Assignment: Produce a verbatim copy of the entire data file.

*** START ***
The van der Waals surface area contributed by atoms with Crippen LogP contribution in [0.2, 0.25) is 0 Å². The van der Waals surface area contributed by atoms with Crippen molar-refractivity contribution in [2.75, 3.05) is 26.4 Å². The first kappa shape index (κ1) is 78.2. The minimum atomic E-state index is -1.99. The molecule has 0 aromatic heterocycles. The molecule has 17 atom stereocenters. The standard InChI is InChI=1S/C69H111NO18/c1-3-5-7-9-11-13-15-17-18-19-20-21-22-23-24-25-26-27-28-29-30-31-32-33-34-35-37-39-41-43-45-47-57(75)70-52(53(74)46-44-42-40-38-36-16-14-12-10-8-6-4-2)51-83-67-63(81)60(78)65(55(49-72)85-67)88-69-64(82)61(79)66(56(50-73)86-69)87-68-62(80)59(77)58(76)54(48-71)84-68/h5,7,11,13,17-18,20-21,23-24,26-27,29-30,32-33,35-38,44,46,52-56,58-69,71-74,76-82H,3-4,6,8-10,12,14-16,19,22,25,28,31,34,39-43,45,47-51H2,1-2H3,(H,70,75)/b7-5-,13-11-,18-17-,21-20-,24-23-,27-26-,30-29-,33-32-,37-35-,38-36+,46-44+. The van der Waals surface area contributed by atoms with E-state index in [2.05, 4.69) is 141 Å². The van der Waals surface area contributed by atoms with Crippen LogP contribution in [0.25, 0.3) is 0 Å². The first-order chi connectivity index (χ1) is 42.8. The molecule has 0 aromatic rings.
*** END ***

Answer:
The van der Waals surface area contributed by atoms with Crippen LogP contribution in [0.2, 0.25) is 0 Å². The van der Waals surface area contributed by atoms with Crippen molar-refractivity contribution in [2.75, 3.05) is 26.4 Å². The first kappa shape index (κ1) is 78.2. The minimum atomic E-state index is -1.99. The molecule has 0 aromatic heterocycles. The molecule has 17 atom stereocenters. The standard InChI is InChI=1S/C69H111NO18/c1-3-5-7-9-11-13-15-17-18-19-20-21-22-23-24-25-26-27-28-29-30-31-32-33-34-35-37-39-41-43-45-47-57(75)70-52(53(74)46-44-42-40-38-36-16-14-12-10-8-6-4-2)51-83-67-63(81)60(78)65(55(49-72)85-67)88-69-64(82)61(79)66(56(50-73)86-69)87-68-62(80)59(77)58(76)54(48-71)84-68/h5,7,11,13,17-18,20-21,23-24,26-27,29-30,32-33,35-38,44,46,52-56,58-69,71-74,76-82H,3-4,6,8-10,12,14-16,19,22,25,28,31,34,39-43,45,47-51H2,1-2H3,(H,70,75)/b7-5-,13-11-,18-17-,21-20-,24-23-,27-26-,30-29-,33-32-,37-35-,38-36+,46-44+. The van der Waals surface area contributed by atoms with E-state index in [2.05, 4.69) is 141 Å². The van der Waals surface area contributed by atoms with Crippen LogP contribution in [0.25, 0.3) is 0 Å². The first-order chi connectivity index (χ1) is 42.8. The molecule has 0 aromatic rings.